Varley in “The Shining”!

“Get me the Chief, quick. I’ve been shot!” This was the desperate cry of a young telegraph operator on a frigid Friday night in 1914. This week we count down to the hundredth anniversary when Billy Stone uttered his final words. To this day, the case of Billy Stone remains Whitby’s most infamous cold case. The unsolved case of Billy Stone haunts Station Gallery wherever it goes. If only the heritage gallery walls could speak—they would reveal who murdered the 21-year-old telegraph operator that night.

This Thursday starting at 7:00 PM, we’ll retrace that fateful evening and recall Billy’s untimely death in an illustrated account. I’ll be joined by local ghost hunters from PROO(f), who will share some curious findings about paranormal activities they’ve observed locally. Join us on this thrilling evening, when we remember Billy a century later!

Station Gallery
Thursday, December 11, 2014 @ 7pm

21 year old Billy Stone

21 year old Billy Stone

November 1, 2014

Earlier this week, I had a chance to revisit Kubrick’s horror masterpiece “The Shining”. The film makes reference to several Canadian artworks including four Alex Colville paintings, two Norval Morrisseau works, Paul Peel’s “After the Bath”, Tom Thomson and J.E.H. MacDonald. I’m delighted to verify another Group of Seven artist to the list.

In one scene, Jack Torrence (played by Nicholson) walks down a corridor towards the Gold ballroom of the Overlook Hotel. Before entering the ballroom he stops. Behind him is a poster reproduction of a Canadian icon, “Red Maple” by A.Y. Jackson.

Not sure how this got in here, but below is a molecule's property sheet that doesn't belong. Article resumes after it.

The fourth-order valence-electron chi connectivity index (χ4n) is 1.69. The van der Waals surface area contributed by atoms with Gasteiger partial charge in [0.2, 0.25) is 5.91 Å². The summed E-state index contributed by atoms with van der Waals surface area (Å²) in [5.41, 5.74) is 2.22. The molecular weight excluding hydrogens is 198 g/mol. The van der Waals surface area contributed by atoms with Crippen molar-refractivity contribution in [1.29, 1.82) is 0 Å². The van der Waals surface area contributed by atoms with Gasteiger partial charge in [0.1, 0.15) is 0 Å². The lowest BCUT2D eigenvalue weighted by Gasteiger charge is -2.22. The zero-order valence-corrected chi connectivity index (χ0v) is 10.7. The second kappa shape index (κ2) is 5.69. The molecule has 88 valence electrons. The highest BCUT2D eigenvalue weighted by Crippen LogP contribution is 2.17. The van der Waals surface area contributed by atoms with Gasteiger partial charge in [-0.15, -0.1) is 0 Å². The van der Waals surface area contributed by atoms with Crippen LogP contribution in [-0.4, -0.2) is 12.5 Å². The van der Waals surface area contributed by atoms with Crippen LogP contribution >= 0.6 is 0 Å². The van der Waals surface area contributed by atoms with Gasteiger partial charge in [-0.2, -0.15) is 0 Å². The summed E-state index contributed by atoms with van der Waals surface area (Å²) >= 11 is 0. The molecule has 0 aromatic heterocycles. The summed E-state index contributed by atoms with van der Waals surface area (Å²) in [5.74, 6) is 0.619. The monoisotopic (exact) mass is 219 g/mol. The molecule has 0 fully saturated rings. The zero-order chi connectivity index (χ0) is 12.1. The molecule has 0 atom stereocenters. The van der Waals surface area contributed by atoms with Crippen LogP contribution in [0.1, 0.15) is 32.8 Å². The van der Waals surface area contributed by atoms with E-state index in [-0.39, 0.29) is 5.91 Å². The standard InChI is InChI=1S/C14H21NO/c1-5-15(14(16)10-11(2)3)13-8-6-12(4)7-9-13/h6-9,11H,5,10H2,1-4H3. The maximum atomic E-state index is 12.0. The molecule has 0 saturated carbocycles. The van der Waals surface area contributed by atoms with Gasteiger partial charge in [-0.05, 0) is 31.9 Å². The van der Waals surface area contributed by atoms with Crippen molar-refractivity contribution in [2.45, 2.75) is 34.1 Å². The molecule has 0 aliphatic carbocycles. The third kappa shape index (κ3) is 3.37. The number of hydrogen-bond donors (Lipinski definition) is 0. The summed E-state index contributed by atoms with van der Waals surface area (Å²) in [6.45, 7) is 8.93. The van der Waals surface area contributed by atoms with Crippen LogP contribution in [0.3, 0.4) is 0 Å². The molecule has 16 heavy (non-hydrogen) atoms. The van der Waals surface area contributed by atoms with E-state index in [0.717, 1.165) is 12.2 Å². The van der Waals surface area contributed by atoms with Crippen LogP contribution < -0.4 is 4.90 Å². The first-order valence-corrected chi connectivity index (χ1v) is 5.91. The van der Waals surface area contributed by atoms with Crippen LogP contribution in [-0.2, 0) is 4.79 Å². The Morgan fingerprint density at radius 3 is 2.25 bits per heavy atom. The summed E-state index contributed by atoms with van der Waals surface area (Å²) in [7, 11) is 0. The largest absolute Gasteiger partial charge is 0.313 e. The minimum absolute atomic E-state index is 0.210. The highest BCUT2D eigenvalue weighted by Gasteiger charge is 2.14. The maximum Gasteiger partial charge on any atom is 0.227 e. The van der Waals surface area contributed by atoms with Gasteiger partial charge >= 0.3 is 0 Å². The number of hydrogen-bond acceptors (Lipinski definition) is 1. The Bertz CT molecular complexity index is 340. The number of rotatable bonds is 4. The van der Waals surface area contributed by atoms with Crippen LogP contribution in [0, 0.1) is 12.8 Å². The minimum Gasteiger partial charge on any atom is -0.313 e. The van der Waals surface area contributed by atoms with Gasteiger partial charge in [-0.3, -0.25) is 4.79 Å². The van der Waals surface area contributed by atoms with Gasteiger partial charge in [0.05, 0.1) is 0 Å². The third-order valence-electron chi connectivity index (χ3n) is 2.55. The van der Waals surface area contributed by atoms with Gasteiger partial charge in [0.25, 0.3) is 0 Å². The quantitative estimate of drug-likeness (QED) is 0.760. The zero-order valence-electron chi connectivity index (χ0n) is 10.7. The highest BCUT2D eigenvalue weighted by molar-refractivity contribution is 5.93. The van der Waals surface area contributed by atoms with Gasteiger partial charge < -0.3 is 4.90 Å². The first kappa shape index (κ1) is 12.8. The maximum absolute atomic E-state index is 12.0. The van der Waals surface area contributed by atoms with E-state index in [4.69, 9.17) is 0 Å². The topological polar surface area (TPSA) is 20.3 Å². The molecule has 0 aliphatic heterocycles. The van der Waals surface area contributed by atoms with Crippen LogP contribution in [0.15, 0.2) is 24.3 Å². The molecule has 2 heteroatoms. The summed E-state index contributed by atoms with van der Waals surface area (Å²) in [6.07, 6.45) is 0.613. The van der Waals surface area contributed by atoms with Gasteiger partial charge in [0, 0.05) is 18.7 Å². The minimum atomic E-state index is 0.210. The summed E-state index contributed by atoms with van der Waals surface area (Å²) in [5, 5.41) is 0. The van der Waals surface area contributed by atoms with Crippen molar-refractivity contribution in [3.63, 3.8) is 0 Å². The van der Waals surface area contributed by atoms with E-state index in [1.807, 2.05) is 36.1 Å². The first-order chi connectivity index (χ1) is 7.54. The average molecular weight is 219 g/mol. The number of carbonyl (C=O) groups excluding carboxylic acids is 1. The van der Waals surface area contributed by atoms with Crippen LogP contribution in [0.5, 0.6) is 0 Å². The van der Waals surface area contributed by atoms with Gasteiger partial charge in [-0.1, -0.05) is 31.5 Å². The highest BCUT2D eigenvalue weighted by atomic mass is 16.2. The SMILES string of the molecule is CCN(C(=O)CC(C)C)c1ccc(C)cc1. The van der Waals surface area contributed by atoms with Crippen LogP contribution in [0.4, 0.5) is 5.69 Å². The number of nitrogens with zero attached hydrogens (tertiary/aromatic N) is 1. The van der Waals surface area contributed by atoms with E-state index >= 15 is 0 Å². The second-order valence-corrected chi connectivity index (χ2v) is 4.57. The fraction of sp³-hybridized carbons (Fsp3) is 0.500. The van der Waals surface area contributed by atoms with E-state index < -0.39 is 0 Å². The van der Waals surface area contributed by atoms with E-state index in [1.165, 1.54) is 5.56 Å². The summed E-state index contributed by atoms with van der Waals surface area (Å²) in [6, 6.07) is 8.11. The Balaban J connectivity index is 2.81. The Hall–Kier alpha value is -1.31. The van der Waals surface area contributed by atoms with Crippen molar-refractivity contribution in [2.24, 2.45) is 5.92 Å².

Screen Shot 2014-11-01 at 2.20.15 PM

The painting shows a supple red maple on the banks of churning rapids. Some art historians have pointed out the symbolic resonance of the young maple with the forging of Canada’s national identity. At the time Jackson painted this canvas, our young nation had been at battle for months overseas in the Great War. The artist painted it in his Toronto studio in November 1914. This great work marks its centennial this month!

AY Jackson - Red Maple (1914)

AY Jackson – Red Maple (1914)

October 17, 2014

“We Go Next!” proclaims one of the strident posters. Nothing could be truer for this batch of framed propaganda posters. Next in the yourSpace gallery will be vintage World War One posters. We’ll start hanging on Monday.

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Station Gallery will mark the centennial of the Great War outbreak this year by featuring selected broadsheet posters from the Wildman Collection based here in Whitby. In addition to these eye-catching graphics, we’ll display wartime memorabilia, ephemera and militaria from the WWI era. Craig Wildman will give special insight into his collection and the posters on November 20 at 7PM. The show runs until November 23. Not to be missed!

September 23, 2014